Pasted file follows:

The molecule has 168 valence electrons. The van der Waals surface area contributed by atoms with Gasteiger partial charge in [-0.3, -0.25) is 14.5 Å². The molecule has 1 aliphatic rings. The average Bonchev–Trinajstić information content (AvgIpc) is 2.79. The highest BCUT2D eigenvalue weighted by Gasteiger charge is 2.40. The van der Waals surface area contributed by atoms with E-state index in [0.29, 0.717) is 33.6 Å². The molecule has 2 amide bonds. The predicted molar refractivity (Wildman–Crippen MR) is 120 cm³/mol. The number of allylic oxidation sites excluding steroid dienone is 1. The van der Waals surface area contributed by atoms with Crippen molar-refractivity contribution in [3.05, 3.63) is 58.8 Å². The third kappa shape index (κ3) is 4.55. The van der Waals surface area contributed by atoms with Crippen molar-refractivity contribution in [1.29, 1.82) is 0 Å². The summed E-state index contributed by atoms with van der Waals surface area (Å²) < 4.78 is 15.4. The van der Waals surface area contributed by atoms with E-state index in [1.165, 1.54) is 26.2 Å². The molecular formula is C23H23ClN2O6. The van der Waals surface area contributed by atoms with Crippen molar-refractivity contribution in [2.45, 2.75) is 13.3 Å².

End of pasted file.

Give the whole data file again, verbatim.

The molecule has 168 valence electrons. The van der Waals surface area contributed by atoms with Gasteiger partial charge in [-0.3, -0.25) is 14.5 Å². The molecule has 1 aliphatic rings. The average Bonchev–Trinajstić information content (AvgIpc) is 2.79. The highest BCUT2D eigenvalue weighted by Gasteiger charge is 2.40. The van der Waals surface area contributed by atoms with E-state index in [0.29, 0.717) is 33.6 Å². The molecule has 2 amide bonds. The predicted molar refractivity (Wildman–Crippen MR) is 120 cm³/mol. The number of allylic oxidation sites excluding steroid dienone is 1. The van der Waals surface area contributed by atoms with Crippen molar-refractivity contribution in [3.05, 3.63) is 58.8 Å². The third kappa shape index (κ3) is 4.55. The van der Waals surface area contributed by atoms with Crippen molar-refractivity contribution in [1.29, 1.82) is 0 Å². The summed E-state index contributed by atoms with van der Waals surface area (Å²) < 4.78 is 15.4. The van der Waals surface area contributed by atoms with E-state index in [1.165, 1.54) is 26.2 Å². The molecular formula is C23H23ClN2O6. The van der Waals surface area contributed by atoms with Crippen molar-refractivity contribution in [2.45, 2.75) is 13.3 Å².